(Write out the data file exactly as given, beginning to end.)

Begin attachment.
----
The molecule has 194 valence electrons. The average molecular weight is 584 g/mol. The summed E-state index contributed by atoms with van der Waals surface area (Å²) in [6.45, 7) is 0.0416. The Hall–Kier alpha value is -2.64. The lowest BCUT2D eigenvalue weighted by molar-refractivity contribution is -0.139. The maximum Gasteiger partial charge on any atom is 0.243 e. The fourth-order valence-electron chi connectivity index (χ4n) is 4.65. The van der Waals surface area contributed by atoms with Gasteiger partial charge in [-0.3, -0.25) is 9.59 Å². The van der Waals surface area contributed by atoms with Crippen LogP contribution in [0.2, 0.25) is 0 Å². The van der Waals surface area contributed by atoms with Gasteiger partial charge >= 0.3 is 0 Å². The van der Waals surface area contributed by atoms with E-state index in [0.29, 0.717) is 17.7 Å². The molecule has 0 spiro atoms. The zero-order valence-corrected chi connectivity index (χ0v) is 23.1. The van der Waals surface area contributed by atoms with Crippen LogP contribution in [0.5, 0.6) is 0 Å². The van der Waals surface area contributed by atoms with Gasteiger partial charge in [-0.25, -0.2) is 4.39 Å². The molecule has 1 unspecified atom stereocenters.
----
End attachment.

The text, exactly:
The molecule has 194 valence electrons. The average molecular weight is 584 g/mol. The summed E-state index contributed by atoms with van der Waals surface area (Å²) in [6.45, 7) is 0.0416. The Hall–Kier alpha value is -2.64. The lowest BCUT2D eigenvalue weighted by molar-refractivity contribution is -0.139. The maximum Gasteiger partial charge on any atom is 0.243 e. The fourth-order valence-electron chi connectivity index (χ4n) is 4.65. The van der Waals surface area contributed by atoms with Gasteiger partial charge in [-0.3, -0.25) is 9.59 Å². The van der Waals surface area contributed by atoms with Crippen LogP contribution in [0.2, 0.25) is 0 Å². The van der Waals surface area contributed by atoms with Gasteiger partial charge >= 0.3 is 0 Å². The van der Waals surface area contributed by atoms with E-state index in [0.29, 0.717) is 17.7 Å². The molecule has 0 spiro atoms. The zero-order valence-corrected chi connectivity index (χ0v) is 23.1. The van der Waals surface area contributed by atoms with Crippen LogP contribution in [0.5, 0.6) is 0 Å². The van der Waals surface area contributed by atoms with Gasteiger partial charge in [-0.25, -0.2) is 4.39 Å². The molecule has 1 unspecified atom stereocenters.